Sometimes you get tired.
Sometimes you just want to give up.
Sometimes you wonder why you keep writing, even when it never seems to pay off.
Here are five moments to help remind you it’s still worth it. Every single word.
1. Brain Rush
The term “brain crack” has already been coined, but brain rush is my own take on the same concept. I don’t know about you, but when I get an idea, I don’t just get one idea. Ideas come to me one right after the other, in a rush (the inspiration for my post about idea insomnia). Sometimes I have to stop what I’m doing and get them down in the Notes app on my phone just to slow my heart rate.
I don’t know about you, but this feeling is what I live for. It reminds me that creativity is part ambition, part experience. But mostly, creativity is latching onto ideas as they spontaneously form inside your head and refusing to let go.
2. Writing Something You’re Proud Of
A lot of the time I’m hesitant to promote my own work. I still do it, because I love being able to share my work with others with the hope they’ll gain something from reading what I have to say. But every once in a while I’ll write a sentence or a paragraph or even a whole chapter, and sit back and let myself be proud.
It’s a difficult thing for “down-to-earth” writers to do. But I think part of the process is learning that the more confident you are in your accomplishments, and the more you’re willing to recognize that you can do good work and it’s for a good reason, that’s when you know your career is far from over, even if it hasn’t really started yet.
3. Solving a Mystery
I’m going to do an entire post on this concept, because I pulled a quote from yesterday’s post and sort of fell in love with it (see? Learning to appreciate my own words, and hoping I’m not coming off the wrong way in doing so). The idea is that to come up with a way to work backwards. You know the ending; you have to figure out how to lead your readers up to that ending. In doing this, you have to solve your own mysteries, figure out the internal complexities, make it all work somehow.
There’s this moment, every now and then: you’ve either inserted a small detail but are debating removing it or you have a good ending but don’t know how your characters get from point A to point B. Every once in awhile, the solution just clicks. “I figured it out,” you say to yourself. It’s hard to explain, but the sense of achievement is almost tangible.
4. Compliments and Criticism
You’re never going to please everyone, no matter how diverse you make your characters, themes, genres or motifs. There are always going to be readers who enjoy your work and those who don’t. Some will tell you how they feel. Some won’t.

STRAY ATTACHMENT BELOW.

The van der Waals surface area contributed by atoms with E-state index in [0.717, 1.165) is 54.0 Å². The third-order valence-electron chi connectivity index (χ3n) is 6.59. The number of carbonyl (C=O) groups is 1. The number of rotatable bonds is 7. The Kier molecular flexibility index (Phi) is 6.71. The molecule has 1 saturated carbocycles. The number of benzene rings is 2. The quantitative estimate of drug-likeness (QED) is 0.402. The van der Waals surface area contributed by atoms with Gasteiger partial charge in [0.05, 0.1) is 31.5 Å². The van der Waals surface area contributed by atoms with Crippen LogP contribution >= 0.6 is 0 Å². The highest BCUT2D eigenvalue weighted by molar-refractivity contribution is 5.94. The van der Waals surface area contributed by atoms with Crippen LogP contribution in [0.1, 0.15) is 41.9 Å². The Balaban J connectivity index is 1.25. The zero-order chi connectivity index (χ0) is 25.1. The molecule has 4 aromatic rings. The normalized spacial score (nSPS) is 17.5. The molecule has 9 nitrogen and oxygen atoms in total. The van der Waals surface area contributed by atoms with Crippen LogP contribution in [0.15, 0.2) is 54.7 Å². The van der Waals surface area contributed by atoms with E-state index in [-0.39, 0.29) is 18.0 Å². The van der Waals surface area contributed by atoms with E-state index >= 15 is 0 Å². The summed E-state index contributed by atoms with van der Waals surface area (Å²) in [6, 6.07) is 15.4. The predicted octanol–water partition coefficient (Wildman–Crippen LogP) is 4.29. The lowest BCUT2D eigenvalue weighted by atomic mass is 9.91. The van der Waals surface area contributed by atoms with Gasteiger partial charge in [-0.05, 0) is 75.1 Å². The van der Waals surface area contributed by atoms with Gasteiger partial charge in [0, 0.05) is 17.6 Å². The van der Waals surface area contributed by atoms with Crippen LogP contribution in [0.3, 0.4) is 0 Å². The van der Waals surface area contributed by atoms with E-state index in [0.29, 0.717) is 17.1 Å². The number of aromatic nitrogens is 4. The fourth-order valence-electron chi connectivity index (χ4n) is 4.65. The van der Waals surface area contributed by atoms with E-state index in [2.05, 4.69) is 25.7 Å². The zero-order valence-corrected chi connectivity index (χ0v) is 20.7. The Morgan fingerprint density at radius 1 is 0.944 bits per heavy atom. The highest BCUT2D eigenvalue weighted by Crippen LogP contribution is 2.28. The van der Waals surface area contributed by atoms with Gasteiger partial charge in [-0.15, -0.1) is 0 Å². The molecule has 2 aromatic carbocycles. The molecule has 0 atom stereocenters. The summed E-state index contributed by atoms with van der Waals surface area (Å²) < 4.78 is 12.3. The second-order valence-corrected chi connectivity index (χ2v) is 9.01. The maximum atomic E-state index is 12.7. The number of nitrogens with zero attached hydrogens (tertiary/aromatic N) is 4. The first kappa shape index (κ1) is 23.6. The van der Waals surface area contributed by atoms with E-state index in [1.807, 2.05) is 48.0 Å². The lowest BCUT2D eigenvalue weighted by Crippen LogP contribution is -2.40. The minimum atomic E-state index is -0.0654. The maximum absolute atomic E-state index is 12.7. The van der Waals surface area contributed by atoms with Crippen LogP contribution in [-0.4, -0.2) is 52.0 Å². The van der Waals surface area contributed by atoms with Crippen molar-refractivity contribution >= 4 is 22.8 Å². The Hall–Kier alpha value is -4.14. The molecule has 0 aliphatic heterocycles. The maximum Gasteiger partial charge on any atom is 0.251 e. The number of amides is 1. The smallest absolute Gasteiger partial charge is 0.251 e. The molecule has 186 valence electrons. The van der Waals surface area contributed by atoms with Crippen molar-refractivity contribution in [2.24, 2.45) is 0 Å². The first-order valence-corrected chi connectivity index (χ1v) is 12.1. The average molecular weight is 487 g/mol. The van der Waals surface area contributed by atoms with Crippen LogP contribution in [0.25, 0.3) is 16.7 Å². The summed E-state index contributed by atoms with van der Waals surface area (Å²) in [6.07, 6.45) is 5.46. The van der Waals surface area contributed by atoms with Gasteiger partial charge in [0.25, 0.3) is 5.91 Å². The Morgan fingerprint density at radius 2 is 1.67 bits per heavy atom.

I appreciate both. I appreciate when someone lets me know I’m doing a good job and when someone says “I wish you would do this.” To me, any commentary is constructive. It means I’m saying something that moves people to respond. I don’t write to gain followers. (It’s nice, but if I only had 10, I’d be just as content as I am right now.) I write to build community. To start conversations. No matter the type of feedback, knowing I’m reaching someone and it means something, that’s more rewarding than any number of subscribers could ever be.
5. Completing a Finished Draft
If you’ve experienced the combined relief and anticipation that accompanies finishing the first draft of a writing project, you know what I’m talking about. If you haven’t, let that be your motivation to keep going. It’s the moment you sit back and realize all your hard work wasn’t all for nothing. It’s the moment you decide, “Well, I’ve made it this far. I want to see how much further I can take it.”
It’s not the same as finishing a big paper for school or a long-term assignment at work. If writing isn’t your full-time job, no one is forcing you to do it. That means every word you write is your choice. And knowing you’ve put in maybe years worth of an effort toward something you’ve motivated yourself to complete … I can honestly say that’s one of the most rewarding parts of writing stories on my own.
It’s been along time since I’ve experienced #5. But I can’t wait to experience it again.
Writing is your passion.
You were born to do this.
It’s still worth it. Your words still matter.
Image courtesy of Novelty Revisions.
A recent graduate with a B.A. in English and a completed major in nutrition, currently seeking a graduate degree in health communication, Meg is a twenty-something workaholic with a passion for writing, coffee and dietetics. In addition to her status as an aspiring novelist and Grammar Nazi (and the mastermind behind this site), Meg is an editor for College Lifestyles magazine and a guest blogger for Food & Nutrition Magazine’s Stone Soup. She is a seven-time NaNoWriMo winner and has written several creative pieces for Teen Ink magazine. Follow Meg on Twitter.